I have been looking for songs from SITF for years. Being from North Jersey, I was a huge fan of the Pat Duncan show and used to listen to these guys off and on. They were definitely one of my favorite bands musically. However, I was a little blown away after I saw them on a right wing HC compilation. Can’t believe they got into all that skinhead BS. I also drifted away from HC once it became metal influenced. Nevertheless, I think this band was probably one of the best to come out of the East Coast.

  9. Jim says:

    A great album I also have a extra SITF one for sale if anyone is interested. I also might have there first demo laying around somewhere it has different songs on it then the SITF Lp. I’m looking for the live radio show they played on WFMU with Pat Duncan if anyone has it please contact me at:

  10. I was the first bassist for SITF. Left the band when my family moved to Ohio in 1982, almost immediately after we cut our first demo at Mix-O-Lydian in Boonton. I submitted two of the tracks from the session, “I Wanna Be Dead” and “Teenage Life,” for inclusion on the Mastertape, Vol. 2 comp, which came out on Paul Mahern’s (Zero Boys) Affirmation label.

    Was saddened to hear about SITF’s becoming a Nazi/white power act; I can’t stress enough how that was NOT the case when I was in the band—though at the time the singer/guitarist did flirt with that stuff outside of the music, which seemed to be purely for shock value at the time. From what I gather he left music after SITF changed its name to the Gentiles (!) and eventually broke up. Hopefully, he’s moved on from that idealogy…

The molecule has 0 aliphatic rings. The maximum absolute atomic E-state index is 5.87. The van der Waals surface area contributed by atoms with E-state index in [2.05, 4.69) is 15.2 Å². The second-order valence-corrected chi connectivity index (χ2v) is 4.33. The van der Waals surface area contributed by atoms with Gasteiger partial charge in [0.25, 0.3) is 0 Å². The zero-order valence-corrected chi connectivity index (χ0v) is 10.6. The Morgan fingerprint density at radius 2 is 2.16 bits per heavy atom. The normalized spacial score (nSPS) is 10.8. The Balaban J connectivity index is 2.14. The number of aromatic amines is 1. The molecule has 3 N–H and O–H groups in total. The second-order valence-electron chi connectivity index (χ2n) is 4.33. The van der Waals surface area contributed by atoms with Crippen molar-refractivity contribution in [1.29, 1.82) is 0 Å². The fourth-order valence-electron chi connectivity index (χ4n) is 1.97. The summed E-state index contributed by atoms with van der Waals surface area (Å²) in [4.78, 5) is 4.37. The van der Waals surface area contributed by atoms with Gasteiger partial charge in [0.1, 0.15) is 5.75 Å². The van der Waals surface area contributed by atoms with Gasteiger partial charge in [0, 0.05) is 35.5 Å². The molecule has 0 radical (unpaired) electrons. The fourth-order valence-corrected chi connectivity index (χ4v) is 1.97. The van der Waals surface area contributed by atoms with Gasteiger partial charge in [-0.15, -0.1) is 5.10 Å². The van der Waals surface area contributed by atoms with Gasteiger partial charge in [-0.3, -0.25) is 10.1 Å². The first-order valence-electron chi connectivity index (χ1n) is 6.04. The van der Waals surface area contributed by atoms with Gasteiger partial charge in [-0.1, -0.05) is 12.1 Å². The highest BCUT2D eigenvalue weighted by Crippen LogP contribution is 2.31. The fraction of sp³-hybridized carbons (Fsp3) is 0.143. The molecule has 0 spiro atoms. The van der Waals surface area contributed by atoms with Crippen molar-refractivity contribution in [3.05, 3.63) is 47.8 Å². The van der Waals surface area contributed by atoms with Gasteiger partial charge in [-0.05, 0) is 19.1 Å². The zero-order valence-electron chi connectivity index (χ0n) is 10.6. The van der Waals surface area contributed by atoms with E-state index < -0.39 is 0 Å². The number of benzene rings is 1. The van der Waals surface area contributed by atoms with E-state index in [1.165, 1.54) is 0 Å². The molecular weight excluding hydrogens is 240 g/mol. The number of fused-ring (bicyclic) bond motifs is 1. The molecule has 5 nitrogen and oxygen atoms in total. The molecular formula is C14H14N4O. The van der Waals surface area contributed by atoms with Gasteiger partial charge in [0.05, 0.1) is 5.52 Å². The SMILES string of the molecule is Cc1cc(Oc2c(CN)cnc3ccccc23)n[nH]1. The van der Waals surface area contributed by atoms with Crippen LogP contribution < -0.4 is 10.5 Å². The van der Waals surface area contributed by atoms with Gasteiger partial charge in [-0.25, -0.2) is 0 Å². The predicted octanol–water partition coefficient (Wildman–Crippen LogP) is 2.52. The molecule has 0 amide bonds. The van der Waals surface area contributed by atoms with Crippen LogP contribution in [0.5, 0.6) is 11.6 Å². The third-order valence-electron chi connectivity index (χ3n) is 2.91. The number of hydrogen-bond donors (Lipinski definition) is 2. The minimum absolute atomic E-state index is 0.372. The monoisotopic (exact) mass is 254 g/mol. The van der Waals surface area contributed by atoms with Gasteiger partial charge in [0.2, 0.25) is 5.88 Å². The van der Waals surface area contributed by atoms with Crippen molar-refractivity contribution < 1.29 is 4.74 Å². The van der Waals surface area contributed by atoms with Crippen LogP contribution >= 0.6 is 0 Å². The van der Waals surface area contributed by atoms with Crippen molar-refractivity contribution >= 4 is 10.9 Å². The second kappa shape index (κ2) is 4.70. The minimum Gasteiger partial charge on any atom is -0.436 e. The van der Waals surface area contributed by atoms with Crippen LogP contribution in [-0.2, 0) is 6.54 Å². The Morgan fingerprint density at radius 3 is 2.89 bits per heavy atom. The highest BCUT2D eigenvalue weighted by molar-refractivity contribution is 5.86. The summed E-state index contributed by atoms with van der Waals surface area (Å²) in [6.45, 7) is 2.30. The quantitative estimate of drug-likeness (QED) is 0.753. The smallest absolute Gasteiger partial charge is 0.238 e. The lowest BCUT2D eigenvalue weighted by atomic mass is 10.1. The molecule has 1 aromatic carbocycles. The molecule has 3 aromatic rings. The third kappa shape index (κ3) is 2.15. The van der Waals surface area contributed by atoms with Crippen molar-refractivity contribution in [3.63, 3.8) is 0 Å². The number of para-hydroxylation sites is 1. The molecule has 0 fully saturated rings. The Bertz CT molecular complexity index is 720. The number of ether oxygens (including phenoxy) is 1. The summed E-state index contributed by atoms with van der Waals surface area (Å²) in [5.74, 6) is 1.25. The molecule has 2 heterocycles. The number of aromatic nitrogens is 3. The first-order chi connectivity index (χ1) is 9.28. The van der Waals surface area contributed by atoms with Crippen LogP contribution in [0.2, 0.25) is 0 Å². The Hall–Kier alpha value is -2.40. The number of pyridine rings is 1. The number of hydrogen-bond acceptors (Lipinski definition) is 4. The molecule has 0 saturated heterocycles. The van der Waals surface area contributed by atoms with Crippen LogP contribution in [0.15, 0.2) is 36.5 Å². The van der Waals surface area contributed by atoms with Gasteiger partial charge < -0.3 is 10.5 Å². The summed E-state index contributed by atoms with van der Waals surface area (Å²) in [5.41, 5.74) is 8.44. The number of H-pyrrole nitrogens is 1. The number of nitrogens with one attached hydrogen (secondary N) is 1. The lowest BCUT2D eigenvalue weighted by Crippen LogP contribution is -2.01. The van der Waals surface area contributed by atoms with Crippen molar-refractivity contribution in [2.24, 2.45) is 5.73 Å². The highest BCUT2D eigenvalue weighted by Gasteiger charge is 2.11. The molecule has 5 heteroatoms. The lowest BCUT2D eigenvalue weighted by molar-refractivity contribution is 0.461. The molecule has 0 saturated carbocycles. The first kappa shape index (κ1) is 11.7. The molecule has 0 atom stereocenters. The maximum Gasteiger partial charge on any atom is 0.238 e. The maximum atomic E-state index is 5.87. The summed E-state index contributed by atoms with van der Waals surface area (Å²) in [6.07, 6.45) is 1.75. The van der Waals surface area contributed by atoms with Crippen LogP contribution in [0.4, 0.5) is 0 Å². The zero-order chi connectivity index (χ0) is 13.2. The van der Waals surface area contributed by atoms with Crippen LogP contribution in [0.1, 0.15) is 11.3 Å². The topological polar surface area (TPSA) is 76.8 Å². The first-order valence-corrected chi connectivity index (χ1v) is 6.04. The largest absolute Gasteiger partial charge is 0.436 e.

Anyway, even though the band didn’t really start to take off until after I’d left, I’d still love to hear from anyone who remembers the early SITF days and the glorious beginnings of the NJHC scene.


  11. NYHC 80s kid says:

    Everybody’s talking about the SITF LP — and it’s a good record for sure — but by the time that LP came out, the seminal years of HC in NYC (where I’m from) were long past. Of course, SITF had been around since the glory days (as I call them) of 1982. For me SITF will always be defined by their demo tape that Pat Duncan played regularly in 1982. Yes, it’s crude but therein lies the beauty. A great band, what hardcore was all about. I taped some of that off the radio and still have it. By the time their album came out in the mid-80s, I was years away from the HC scene, which for me peaked in 1982. As I recall, the “minor chords” were already being employed in the early 80s demo. As a young (15 y.o.) hardcore punk in 1982, I responded to bands with a teenage perspective, and SITF embodied that in songs like “1 inch tall”, et al.

    I never knew much about them. It seems like they made it to NYC eventually to do shows, but by then I had moved on from what had become a crowded scene. I wish they had come in 1982.